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Students’ Mental and Emotional Wellbeing During Distance Learning


Here are 5 steps to mental and emotional wellbeing for students during distance learning.

The focal aim for educational institutions is to develop students holistically, equipping young people with the skills to be able to flourish with the high and low points of society. Global policies and measurements have steered several schools into placing additional focus on whole-school approaches towards student wellbeing provisions in recent years, which will become even more prevalent given the current global challenges we are all facing.

The ability to function well in society falls within the ‘eudaemonic’ perspective of wellbeing, which enables students to conquer the low points and maintain the high points of life. Additionally, Hedoism defines wellbeing as being fundamentally about reducing pain or unhappiness and increasing pleasure, leading to high levels of wellbeing and happiness. Regardless of the affiliation with these domains, it is pertinent to note that we all need to place a spotlight on wellbeing more so than ever.

It is pertinent to note that there are no clear policy or structural frameworks for how educational institutes should prepare students for life, nor teaching and learning pedagogies of how educators should teach these character skills. However, the concept is now being reflected explicitly in UAE policy agendas, continuing to place a focus even more so on improving the country’s levels of ‘Happiness’ and ‘Wellbeing’.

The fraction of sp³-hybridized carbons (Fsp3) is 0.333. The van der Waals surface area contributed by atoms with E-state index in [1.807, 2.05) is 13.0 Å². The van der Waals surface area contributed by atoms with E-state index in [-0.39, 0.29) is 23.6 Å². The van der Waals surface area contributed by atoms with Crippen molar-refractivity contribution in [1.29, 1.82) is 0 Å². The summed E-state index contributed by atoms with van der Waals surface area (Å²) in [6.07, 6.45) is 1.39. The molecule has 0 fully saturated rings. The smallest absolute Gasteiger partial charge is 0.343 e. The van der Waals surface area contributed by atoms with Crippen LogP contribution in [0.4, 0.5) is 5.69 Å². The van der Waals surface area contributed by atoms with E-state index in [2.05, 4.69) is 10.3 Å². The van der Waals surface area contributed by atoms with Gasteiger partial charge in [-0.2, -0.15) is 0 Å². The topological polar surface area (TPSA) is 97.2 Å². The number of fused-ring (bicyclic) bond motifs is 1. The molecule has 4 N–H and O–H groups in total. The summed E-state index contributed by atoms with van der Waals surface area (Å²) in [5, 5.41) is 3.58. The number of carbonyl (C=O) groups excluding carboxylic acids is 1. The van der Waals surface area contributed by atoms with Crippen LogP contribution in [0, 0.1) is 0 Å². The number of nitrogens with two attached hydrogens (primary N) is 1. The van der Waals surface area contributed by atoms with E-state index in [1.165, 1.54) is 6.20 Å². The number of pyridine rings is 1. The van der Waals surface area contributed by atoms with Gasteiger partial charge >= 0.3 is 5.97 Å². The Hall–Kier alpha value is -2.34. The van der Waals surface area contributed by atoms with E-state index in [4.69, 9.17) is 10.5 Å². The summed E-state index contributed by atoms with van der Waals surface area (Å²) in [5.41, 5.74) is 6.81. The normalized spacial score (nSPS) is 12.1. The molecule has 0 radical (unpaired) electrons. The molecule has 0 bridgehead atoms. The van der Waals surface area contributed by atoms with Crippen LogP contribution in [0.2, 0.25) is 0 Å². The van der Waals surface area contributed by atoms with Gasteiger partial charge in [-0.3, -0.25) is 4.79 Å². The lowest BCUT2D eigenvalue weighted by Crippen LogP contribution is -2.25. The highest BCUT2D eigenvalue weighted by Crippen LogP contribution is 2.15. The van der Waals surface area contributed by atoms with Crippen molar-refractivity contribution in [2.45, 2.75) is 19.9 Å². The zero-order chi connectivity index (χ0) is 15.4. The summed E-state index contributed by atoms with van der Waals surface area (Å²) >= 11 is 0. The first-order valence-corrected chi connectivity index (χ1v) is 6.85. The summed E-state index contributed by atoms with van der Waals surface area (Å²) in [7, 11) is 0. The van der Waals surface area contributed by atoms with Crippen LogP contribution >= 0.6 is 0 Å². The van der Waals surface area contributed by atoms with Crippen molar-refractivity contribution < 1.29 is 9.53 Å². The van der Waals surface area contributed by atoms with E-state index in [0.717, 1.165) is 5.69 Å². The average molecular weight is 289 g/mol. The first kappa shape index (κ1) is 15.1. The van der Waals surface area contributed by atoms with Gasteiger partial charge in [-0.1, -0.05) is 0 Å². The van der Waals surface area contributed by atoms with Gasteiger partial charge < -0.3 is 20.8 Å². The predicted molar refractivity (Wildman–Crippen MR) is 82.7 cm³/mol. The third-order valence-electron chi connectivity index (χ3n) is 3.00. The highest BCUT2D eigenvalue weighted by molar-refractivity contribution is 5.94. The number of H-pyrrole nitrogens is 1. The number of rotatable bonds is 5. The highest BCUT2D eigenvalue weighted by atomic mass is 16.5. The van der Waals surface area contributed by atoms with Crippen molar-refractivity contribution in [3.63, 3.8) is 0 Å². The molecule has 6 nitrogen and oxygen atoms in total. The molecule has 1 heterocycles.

I want to provide students and parents with a five-step ‘Mental and emotional wellbeing toolkit’ during the distance learning phase;

 

1. Sleep and exercise. Your sleep is the time when you reset, and your body recovers, mentally, and physically. We are encouraging our students to sleep between 6-8 hours per day. Exercise can be challenging at home but 30 minutes per day is all that is takes to feel better physiologically and mentally.

 

2. Talk to others. We are all in this together; some days you may be demotivated or missing your friends or even feel isolated. This is normal, but keeping your feelings inside will not help you. Your family, friends, and teachers are here to listen and support.

 

3. Maintain a routine.Wake up and get dressed as you would normally do for a school day. Eat breakfast, hydrate, and take regular breaks, in-between your on-line learning.

 

4. Take a break. Reduce your screen time and do something new away from technology that will develop your skills. Try cooking, art, and design, meditate, or exercise. Moving from your device to your TV is not a break!

 

5. Be positive. It is scientifically proven that when we smile and stay positive, we release endorphins which make us feel better, and therefore better equipped to deal with any challenges in life. There is a lot of negativity sometimes in the news, look for something good and celebrate this!

 

by Thomas Nelson, Assistant Principal – Dean of Students, West Yas Academy

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